Strolling down Gardner Street that warm evening in Opikwa Idaho, Terp listened to the distant train and smelled the mélange of roses, leather, sweaty people and those chattering people eating their grilled steaks. He’d ventured back down to Earth because he wanted to breathe the rarefied mountain air and adored the sound of passionately sung gospel. Alas, this staid little town featured equally staid services. Why had he felt such a pull from this place? He could have alit anywhere, but something told him he needed to be here. So he walked about.
He both smelled and heard the steaks on the hoof at the rodeo grounds. The odor of manure got a bit strong, so he turned off onto Pitt Street. After a couple blocks of light industry, all closed for the day, he picked up the sound of a fine tenor singing. He angled over to Ott Avenue to find out where it came from.
He loved ‘Go Tell It On the Mountain’! He yearned to enjoy it inside but couldn’t knock on the shed’s door and interrupt them. When it was over he did knock. Voices inside sounded worried. Soon a young man cracked the door open and asked, “Who is it?”
“Tom Jenkins. I heard you folks singing and wondered if I might come in and listen.”
“Look, we don’t want no trouble. Why can’t you let us be?”
“Honest sir, I’m from out of town. I thought you might be having a service and I do love the singing.”
The door opened wider. “You don’t know who we are?”
The door clicked shut. Terp couldn’t make out the discussion inside. About to give up, a big man with dark hair and long sideburns opened up. “Ricky says you want to hear us singing. Is that really all you want? We’re a bunch of queers and nobody comes around us.”
“Sir, I feel the Lord led me here. Yes, that’s really all I’m asking.”
“I’m Burt.” He frowned and looked Terp over, perhaps searching for weapons. “If you say so. Come on in. We’re recording, so keep quiet.”
The five men of various ages watched as Terp unfolded a chair and sat. “I’m Tom, and I’m very sorry I disturbed you all. I simply couldn’t turn away after that last song. Please continue and I’ll be quiet as a church mouse.”
They resumed with ‘Farther Along’ followed by ‘The Glory Land Train’ using the same sublime harmonies accompanied by guitar and an electronic keyboard. They altered just enough in each song to make each sound fresh and alive. Right after starting ‘He Touched Me’, something twanged and they all stopped. As Burt began changing a guitar string, they all heard a muffled curse through the north wall. They heard a giggle and running feet.
Terp felt a strong foreboding. “Get over here quick and cover your heads!” He raced over to a row of saddles on a rail and pile of tack jumbled behind them on the south wall. “Hurry!”
They all looked to Burt; when he sped over with his guitar they hurried behind him. Most of them made it to the sheltering tack pile when the north wall exploded. Sharp wood shards and nails flew at them like missiles. Dust and dirt. Smoke and flame. Ringing ears. They sat up and immediate called out for Ricky; he had not reached the protective saddle rail in time.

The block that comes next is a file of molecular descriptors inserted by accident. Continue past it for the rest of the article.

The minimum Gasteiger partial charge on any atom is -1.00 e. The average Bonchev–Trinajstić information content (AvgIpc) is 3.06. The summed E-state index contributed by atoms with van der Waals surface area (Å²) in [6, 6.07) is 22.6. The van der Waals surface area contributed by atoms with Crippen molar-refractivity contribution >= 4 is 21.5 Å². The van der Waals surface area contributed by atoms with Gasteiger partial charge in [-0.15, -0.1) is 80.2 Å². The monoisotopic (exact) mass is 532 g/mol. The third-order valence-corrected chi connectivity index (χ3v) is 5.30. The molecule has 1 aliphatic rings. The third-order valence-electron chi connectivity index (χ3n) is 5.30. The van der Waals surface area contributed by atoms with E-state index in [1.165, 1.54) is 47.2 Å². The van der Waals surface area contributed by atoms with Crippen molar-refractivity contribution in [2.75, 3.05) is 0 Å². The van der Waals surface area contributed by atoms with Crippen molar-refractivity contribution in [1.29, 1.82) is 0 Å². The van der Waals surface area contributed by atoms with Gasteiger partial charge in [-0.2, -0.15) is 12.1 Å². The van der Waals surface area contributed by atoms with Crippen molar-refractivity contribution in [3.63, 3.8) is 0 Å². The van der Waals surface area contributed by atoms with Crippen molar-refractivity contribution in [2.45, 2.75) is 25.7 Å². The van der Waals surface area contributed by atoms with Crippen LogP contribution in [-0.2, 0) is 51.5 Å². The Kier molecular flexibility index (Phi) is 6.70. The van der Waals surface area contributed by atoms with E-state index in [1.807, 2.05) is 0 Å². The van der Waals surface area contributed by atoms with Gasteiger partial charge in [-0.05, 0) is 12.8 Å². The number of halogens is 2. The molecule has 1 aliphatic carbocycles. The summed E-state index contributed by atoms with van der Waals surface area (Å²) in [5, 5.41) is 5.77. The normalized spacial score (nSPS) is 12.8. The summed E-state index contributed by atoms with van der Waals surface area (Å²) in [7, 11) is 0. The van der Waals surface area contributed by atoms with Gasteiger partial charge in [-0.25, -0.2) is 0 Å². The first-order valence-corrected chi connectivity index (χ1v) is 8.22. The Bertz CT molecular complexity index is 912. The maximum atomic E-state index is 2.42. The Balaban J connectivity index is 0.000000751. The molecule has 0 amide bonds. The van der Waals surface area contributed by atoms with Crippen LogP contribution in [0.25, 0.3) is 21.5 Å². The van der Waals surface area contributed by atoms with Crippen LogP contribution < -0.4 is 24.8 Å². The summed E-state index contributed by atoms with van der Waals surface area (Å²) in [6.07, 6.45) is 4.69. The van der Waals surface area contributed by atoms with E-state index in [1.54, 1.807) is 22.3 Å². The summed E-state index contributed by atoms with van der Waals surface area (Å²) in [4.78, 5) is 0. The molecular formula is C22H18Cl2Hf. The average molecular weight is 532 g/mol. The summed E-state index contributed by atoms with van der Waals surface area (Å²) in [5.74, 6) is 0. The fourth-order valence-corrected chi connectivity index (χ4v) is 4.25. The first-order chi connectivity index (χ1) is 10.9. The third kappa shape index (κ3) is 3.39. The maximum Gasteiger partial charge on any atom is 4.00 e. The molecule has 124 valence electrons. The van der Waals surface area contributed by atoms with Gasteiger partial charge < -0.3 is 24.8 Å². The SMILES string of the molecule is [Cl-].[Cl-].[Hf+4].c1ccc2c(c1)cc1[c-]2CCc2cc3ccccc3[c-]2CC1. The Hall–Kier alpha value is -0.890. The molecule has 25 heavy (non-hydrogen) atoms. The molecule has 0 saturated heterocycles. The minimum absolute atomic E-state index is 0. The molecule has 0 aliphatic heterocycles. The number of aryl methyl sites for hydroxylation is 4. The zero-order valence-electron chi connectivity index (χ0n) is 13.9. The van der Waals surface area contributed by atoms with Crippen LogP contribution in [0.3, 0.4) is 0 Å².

Terp and the others leapt up to see Ricky on the floor bleeding from a dozens of places, blood pooling on his back. With smoke thickening and sirens approaching, the men lifted Ricky gently and took him outside, out of the choking smoke. Terp rocked Ricky in his arms. Burt knelt by the unresponsive Ricky and prayed.
In the confusion of the ambulance, the police and the firemen, Terp slipped away and went back home to clean up and be seen where he should be.
The next morning, Terp found Ricky in a hospital bed talking to Burt. Burt looked up and stood. “We stood there like idiots. Thanks for trying to get us going. Speaking of going, Tommy, Raul and Arlo are heading back to Coeur d’Alene today.” He glanced down at Ricky. “Maybe we’ll go with them if you get out of here in time.”
Leaving? Terp’s alarm made him blurt, “You’re going to finish your recording?”
Burt shook his head slowly. “Half my equipment is ruined. I doubt it.”
“Please tell the rest of the boys you will; your music needs to be heard far and wide. I will do what I can to help. Please.”
Burt shrugged and sat back down.
Terp knelt by him. “The apostles were beaten and chased many times and never quit. They blew up your church, a building. You’re all still alive. Keep singing.”
“It was a shed, not a church. We’re not welcome in church.”
“Where two or more gather in my name, I am there says the Lord. That’s church enough for me. What’s your phone number? And can I get a copy of something you’ve recorded?”
Burt reached into his satchel and wrote his number on the disc case. “Here, from last night. Take it.”
Terp considered doing his research via the Guardian network, but he had no names to cross-reference the appropriate angels. The phone book did not help. He had neither a computer nor the skills to use one. That left the big database upstairs. He hesitated to tap the venerable repository of accumulated knowledge since he’d leave a suggestive trail. He bit his lip and soon got an excellent lead in McAllister, Colorado where an established if small recording studio published gospel music.
He chalked landing amid several elks up to being distracted. After an hour of walking around and asking at a few stores to no avail, he noticed a weathered, arrowed road sign that stated deliveries for Gospel Ship Records … something too faded to read. The little brick building a half mile down the road seemed rather small for a studio but Terp went inside regardless.
Terp used the boom box on the counter to play the CD for the owner, Mr. Dunstan. Dunstan wordlessly took the CD back into the studio and Terp saw him listening intently on headphones. Dunstan returned to the counter and handed the CD back.
“The business my grandfather established will go belly-up without a miracle. Son, if these boys are for real they just might be that miracle.”
Terp called Burt.